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A fake funeral home wants people to text and drive

Thousands of drivers die every year in wrecks caused by texting behind the wheel. But where most see a tragedy, an enterprising funeral home might see a business opportunity.

At least that's the morbid premise of a provocative billboard that has been shocking drivers on a freeway near Toronto this week.

With stark text and design, the billboard urges passing motorists to "text and drive" — a message supposedly brought to them by "Watham Funeral Home."

But any outraged drivers who cared to dig further would find, upon visiting the funeral home's website, that the business doesn't actually exist. Instead, it's part of a diabolical public service announcement created by Canadian ad agency John St. and outdoor ad placement company Cieslok Media.

"It is a horrible thing for a funeral home to do," the text on the website reads. "But we're not a funeral home."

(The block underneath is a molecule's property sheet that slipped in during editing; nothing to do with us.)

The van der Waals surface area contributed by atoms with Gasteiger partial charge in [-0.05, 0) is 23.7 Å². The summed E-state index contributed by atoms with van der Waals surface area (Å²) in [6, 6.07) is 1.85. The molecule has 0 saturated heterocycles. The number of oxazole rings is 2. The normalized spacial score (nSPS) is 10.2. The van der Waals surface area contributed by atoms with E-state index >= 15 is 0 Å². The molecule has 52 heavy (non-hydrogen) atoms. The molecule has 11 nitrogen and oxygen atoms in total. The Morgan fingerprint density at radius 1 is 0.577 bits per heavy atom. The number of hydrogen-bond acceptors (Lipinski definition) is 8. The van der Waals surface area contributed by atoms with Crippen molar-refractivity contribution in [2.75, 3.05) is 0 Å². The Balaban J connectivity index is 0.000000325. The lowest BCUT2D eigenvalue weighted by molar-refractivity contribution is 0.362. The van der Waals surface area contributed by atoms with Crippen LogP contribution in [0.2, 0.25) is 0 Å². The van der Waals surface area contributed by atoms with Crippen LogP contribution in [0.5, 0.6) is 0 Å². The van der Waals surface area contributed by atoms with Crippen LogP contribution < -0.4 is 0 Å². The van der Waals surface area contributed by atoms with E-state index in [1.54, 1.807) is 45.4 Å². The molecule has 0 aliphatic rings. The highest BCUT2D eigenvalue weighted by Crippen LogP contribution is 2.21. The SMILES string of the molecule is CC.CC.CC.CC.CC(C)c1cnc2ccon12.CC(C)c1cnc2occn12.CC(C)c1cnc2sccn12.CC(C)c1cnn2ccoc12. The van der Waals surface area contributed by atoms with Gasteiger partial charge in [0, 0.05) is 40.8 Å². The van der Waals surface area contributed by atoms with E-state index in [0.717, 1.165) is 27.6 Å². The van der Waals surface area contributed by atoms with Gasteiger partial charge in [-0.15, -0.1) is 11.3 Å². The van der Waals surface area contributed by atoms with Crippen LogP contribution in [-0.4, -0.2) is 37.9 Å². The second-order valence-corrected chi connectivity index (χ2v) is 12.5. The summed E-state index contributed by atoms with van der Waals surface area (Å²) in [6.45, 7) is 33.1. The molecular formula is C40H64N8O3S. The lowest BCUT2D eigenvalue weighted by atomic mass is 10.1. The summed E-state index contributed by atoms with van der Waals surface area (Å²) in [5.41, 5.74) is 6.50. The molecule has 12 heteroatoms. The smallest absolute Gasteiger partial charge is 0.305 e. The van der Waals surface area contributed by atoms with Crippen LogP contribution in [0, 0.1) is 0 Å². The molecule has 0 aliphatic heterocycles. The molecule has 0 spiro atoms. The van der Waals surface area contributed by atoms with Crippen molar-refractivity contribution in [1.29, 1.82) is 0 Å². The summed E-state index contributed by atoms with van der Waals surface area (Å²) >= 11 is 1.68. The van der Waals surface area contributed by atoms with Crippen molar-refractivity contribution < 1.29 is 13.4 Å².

"We're just trying to get Canadians to stop texting and driving, which is projected to kill more people in Ontario this year than drinking and driving. That's right. More."

Real-world marketing stunts designed to maximize shock value are a popular tactic for the makers of PSAs. Last month, a women's rights group backed a campaign that planted sinister college acceptance letters to draw attention to college campus rape, and ad agency Grey recently tricked movie-goers into watching a gory anti-gun film disguised as an action movie.

However, there is one slight drawback to using an attention-grabbing billboard to combat distracted driving: it can be a little distracting itself.

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